- Sitagliptin is as effective as glipizide at lowering blood sugar levels in patients with type 2 diabetes and chronic kidney disease.
- Sitagliptin is less likely than glipizide to cause dangerously low blood sugar levels.
- Patients on sitagliptin tend to lose weight, while those on glipizide gain weight.
Some blood-sugar-lowering drugs have caused kidney problems in patients with type 2 diabetes, so physicians are especially cautious when prescribing these agents to diabetics who also have chronic kidney disease (CKD).
Previous research indicates that the diabetes drugs sitagliptin and glipizide may not cause considerable kidney damage. New clinical trial results presented during the American Society of Nephrology's Annual Kidney Week compared the two drugs.
Sitagliptin and glipizide act on different targets but generate the same result--they boost the effects of insulin, which lowers blood sugar levels.
Juan Arjona Ferreira, MD, (MSD Corp.) and his colleagues conducted a 54-week study to compare the efficacy and safety of sitagliptin and glipizide in patients with type 2 diabetes and moderate or severe CKD who were not on dialysis. The researchers randomized 426 patients to receive sitagliptin or glipizide.
Among the major findings at the end of the study:
- Blood glucose levels dropped to a similar extent in patients in both groups.
- Patients receiving sitagliptin were less likely to experience hypoglycemia--or dangerously low blood sugar levels--than patients receiving glipizide (6.2% vs 17.0%).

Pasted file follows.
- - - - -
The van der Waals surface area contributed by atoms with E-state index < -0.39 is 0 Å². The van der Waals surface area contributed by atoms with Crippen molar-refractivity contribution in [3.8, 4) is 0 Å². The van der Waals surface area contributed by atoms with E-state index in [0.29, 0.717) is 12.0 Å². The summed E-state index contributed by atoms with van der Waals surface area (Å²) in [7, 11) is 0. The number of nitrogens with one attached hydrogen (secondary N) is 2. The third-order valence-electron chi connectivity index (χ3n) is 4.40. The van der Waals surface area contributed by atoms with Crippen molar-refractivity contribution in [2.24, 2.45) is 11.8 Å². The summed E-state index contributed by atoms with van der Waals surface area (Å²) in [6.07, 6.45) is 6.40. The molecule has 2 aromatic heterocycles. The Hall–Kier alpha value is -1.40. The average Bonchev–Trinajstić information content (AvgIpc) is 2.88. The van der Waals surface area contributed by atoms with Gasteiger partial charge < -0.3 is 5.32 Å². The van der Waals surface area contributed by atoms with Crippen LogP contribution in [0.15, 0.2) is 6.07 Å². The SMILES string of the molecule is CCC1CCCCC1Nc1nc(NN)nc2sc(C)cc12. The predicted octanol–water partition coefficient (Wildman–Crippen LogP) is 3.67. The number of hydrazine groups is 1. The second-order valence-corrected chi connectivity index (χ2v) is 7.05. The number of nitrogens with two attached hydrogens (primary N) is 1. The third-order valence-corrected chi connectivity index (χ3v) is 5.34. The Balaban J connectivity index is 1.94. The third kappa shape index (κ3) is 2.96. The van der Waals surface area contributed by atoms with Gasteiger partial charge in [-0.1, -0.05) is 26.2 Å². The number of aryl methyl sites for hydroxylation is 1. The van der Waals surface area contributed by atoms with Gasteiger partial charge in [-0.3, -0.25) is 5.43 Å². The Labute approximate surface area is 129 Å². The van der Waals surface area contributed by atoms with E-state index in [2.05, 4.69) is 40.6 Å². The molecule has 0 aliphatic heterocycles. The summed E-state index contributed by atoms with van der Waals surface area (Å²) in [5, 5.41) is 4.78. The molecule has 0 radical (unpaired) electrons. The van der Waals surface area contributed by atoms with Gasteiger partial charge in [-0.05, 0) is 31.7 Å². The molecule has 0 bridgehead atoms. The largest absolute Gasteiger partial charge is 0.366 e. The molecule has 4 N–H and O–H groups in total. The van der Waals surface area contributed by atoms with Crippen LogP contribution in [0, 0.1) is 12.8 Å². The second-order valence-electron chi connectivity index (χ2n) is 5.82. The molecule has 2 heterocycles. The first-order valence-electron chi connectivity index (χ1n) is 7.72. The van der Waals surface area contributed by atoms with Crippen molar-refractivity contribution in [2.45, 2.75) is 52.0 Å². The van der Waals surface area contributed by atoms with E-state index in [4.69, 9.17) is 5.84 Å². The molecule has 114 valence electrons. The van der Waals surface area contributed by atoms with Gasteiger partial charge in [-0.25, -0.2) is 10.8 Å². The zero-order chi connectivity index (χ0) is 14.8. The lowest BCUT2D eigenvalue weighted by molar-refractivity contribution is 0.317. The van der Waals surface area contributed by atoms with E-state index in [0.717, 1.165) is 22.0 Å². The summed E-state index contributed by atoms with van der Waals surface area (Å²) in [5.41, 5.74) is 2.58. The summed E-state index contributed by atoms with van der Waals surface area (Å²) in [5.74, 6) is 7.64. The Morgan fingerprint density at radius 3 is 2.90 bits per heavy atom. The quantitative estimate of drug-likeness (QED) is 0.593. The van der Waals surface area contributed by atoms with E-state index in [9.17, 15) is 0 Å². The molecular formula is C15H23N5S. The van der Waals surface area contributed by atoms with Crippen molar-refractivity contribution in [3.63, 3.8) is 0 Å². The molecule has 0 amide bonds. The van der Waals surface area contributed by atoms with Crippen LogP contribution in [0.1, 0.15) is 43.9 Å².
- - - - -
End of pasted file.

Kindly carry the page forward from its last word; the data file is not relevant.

- Patients who took sitagliptin tended to lose a small amount of weight, while most patients who took glipizide experienced a slight weight gain.
Study authors for "Efficacy and Safety of Sitagliptin vs. Glipizide in Patients with Type 2 Diabetes and Moderate to Severe Chronic Renal Insufficiency" (abstract LB-PO3166) include Juan Arjona Ferreira, MD, Michel Marre, MD, PhD, George Bakris, MD, and Ton Rabelink, MD, PhD.
Disclosures: Juan Arjona Ferreira is employed by and has ownership interest in Merck Sharp & Dohme, Corp. Michel Marre receives honoraria from is a scientific advisor for or has other relationships with Abbott, Eli Lilly, MSD, Novo Nordisk, Sanofi Aventis, and Servier. George Bakris has consultancy agreements with CVRx, Relapsya, Johnson & Johnson, Medtronic, Merck, Abbott, Takeda, and Reata; and receives research funding from Novartis, Forest, and Takeda. Ton Rabelink receives speaker fees from Daiichi Sankyo.
ASN Kidney Week 2011, the largest nephrology meeting of its kind, will provide a forum for 13,000 professionals to discuss the latest findings in renal research and engage in educational sessions related to advances in the care of patients with kidney and related disorders. Kidney Week 2011 will take place November 8 - November 13 at the Pennsylvania Convention Center in Philadelphia, PA.
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Founded in 1966, and with more than 12,000 members, the American Society of Nephrology (ASN) leads the fight against kidney disease by educating health professionals, sharing new knowledge, advancing research, and advocating the highest quality care for patients.